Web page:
Free Resource Helps Patients & Families Choose a Quality Hospice
When a loved one is diagnosed with a serious or life-limiting illness, the questions facing an individual or a family can be overwhelming. Hospices provide invaluable support and expert care to help people through this challenging time. The National Hospice and Palliative Care Organization has released a new, free worksheet that walks individuals through questions to guide the process of finding the best hospice for their unique needs.
With multiple hospices serving some communities, it can seem challenging to select one. NHPCO suggests the best way to begin is by reaching out to the hospice providers in your community to find the one best equipped to meet your family’s specific needs. The new worksheet, Choosing a Quality Hospice, will help.
“Choosing a hospice to care for yourself or a loved one in the final days and months of life is such an important and stressful process,” said J. Donald Schumacher NHPCO president and CEO. “Each hospice offers unique services and partners with specific community providers – so it’s important to call the hospices in your area and ask them questions to find the one with the services and support that are right for you.”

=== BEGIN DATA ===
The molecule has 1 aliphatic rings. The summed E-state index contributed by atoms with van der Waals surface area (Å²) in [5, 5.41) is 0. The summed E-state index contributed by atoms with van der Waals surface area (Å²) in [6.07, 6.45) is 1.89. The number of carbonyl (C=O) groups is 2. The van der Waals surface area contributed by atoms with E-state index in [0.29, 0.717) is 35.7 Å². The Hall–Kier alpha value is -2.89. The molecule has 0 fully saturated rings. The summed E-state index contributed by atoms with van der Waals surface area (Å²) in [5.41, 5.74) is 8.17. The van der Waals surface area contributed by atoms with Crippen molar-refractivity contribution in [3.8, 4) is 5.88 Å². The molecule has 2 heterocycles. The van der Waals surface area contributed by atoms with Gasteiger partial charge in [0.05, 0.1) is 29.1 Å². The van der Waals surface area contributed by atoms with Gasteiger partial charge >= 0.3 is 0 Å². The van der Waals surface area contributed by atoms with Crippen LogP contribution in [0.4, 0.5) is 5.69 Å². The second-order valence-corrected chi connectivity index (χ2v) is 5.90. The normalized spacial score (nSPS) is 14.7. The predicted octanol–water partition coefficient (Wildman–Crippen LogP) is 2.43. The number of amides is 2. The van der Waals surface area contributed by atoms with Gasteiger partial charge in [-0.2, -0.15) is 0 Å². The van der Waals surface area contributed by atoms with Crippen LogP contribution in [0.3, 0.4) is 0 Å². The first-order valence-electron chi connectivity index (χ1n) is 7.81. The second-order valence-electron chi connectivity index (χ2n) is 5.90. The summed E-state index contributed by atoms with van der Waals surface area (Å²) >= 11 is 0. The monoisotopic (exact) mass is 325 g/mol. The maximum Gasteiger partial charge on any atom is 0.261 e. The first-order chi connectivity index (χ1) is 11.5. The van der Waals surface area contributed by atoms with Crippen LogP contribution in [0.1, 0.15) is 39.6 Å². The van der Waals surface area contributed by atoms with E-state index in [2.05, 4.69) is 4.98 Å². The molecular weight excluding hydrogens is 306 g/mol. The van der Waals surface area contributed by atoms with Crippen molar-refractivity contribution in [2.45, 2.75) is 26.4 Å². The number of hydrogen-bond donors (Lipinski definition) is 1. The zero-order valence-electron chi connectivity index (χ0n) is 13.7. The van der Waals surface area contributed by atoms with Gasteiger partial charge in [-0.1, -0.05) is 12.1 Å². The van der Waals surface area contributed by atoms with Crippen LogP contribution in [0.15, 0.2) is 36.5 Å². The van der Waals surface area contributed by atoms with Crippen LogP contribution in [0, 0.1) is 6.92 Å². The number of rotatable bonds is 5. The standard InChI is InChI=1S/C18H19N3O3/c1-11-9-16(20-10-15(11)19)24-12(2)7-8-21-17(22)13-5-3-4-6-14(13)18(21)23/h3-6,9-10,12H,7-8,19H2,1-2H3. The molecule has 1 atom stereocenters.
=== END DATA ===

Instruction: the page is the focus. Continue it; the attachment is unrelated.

Schumacher continued, “Your doctor or a family friend may suggest one or more local hospices, however, the patient and family make the ultimate decision about which hospice they choose.”
Caring Connections, a program of NHPCO, has developed a worksheet that provides suggested questions to ask a hospice when you contact them.
· Is the hospice Medicare certified?
· When was the last state or federal survey of the program?
· Is the hospice a member of NHPCO and its Quality Partners Initiative?
· What extra services does the hospice provide?
· What services do volunteers offer?
· What options are available if a person needs in-patient care in a facility?
Another significant question is when to actually begin hospice care. Every family can decide when to begin hospice, however, professionals encourage people to learn about care options long before they think they may need them.
“If a family doesn’t feel ready for hospice, they should ask about palliative care that brings the same team approach to quality care earlier in the course of a serious illness. America’s hospices are the largest providers of palliative care and no one is better trained at helping people who need expert pain and symptom management as well as support for family members caring for a loved one. Hospice helps individuals with a life-limiting illness live as fully as possible for as long as possible,” Schumacher added.
Download the free Choosing a Quality Hospice worksheet from Caring Connections (http://www.caringinfo.org/files/public/brochures/Choosing_Hospice.pdf ),
To find out which hospices serve your community, call NHPCO’s HelpLine at 1-800-658-8898 or visit www.caringinfo.org/findahospice.